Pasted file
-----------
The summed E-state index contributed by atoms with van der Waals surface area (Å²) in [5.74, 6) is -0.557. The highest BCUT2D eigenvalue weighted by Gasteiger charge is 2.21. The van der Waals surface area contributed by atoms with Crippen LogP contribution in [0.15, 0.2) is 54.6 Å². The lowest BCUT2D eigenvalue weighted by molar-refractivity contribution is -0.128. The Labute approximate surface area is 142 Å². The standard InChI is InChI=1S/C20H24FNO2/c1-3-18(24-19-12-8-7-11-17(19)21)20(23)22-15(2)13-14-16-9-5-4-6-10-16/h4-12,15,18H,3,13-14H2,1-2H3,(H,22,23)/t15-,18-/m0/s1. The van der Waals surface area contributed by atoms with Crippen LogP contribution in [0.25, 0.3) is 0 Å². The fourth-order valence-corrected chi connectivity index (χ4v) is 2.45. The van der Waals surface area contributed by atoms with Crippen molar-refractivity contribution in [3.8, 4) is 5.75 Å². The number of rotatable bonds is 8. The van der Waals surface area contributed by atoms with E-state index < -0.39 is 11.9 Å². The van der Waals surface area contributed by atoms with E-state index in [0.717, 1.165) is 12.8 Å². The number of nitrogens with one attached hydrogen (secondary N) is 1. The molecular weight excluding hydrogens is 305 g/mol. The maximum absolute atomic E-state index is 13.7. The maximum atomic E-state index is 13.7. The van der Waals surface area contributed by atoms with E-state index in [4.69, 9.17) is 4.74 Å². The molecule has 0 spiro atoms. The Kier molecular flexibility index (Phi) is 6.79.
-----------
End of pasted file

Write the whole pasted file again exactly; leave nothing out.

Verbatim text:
The summed E-state index contributed by atoms with van der Waals surface area (Å²) in [5.74, 6) is -0.557. The highest BCUT2D eigenvalue weighted by Gasteiger charge is 2.21. The van der Waals surface area contributed by atoms with Crippen LogP contribution in [0.15, 0.2) is 54.6 Å². The lowest BCUT2D eigenvalue weighted by molar-refractivity contribution is -0.128. The Labute approximate surface area is 142 Å². The standard InChI is InChI=1S/C20H24FNO2/c1-3-18(24-19-12-8-7-11-17(19)21)20(23)22-15(2)13-14-16-9-5-4-6-10-16/h4-12,15,18H,3,13-14H2,1-2H3,(H,22,23)/t15-,18-/m0/s1. The van der Waals surface area contributed by atoms with Crippen LogP contribution in [0.25, 0.3) is 0 Å². The fourth-order valence-corrected chi connectivity index (χ4v) is 2.45. The van der Waals surface area contributed by atoms with Crippen molar-refractivity contribution in [3.8, 4) is 5.75 Å². The number of rotatable bonds is 8. The van der Waals surface area contributed by atoms with E-state index < -0.39 is 11.9 Å². The van der Waals surface area contributed by atoms with E-state index in [0.717, 1.165) is 12.8 Å². The number of nitrogens with one attached hydrogen (secondary N) is 1. The molecular weight excluding hydrogens is 305 g/mol. The maximum absolute atomic E-state index is 13.7. The maximum atomic E-state index is 13.7. The van der Waals surface area contributed by atoms with E-state index in [4.69, 9.17) is 4.74 Å². The molecule has 0 spiro atoms. The Kier molecular flexibility index (Phi) is 6.79.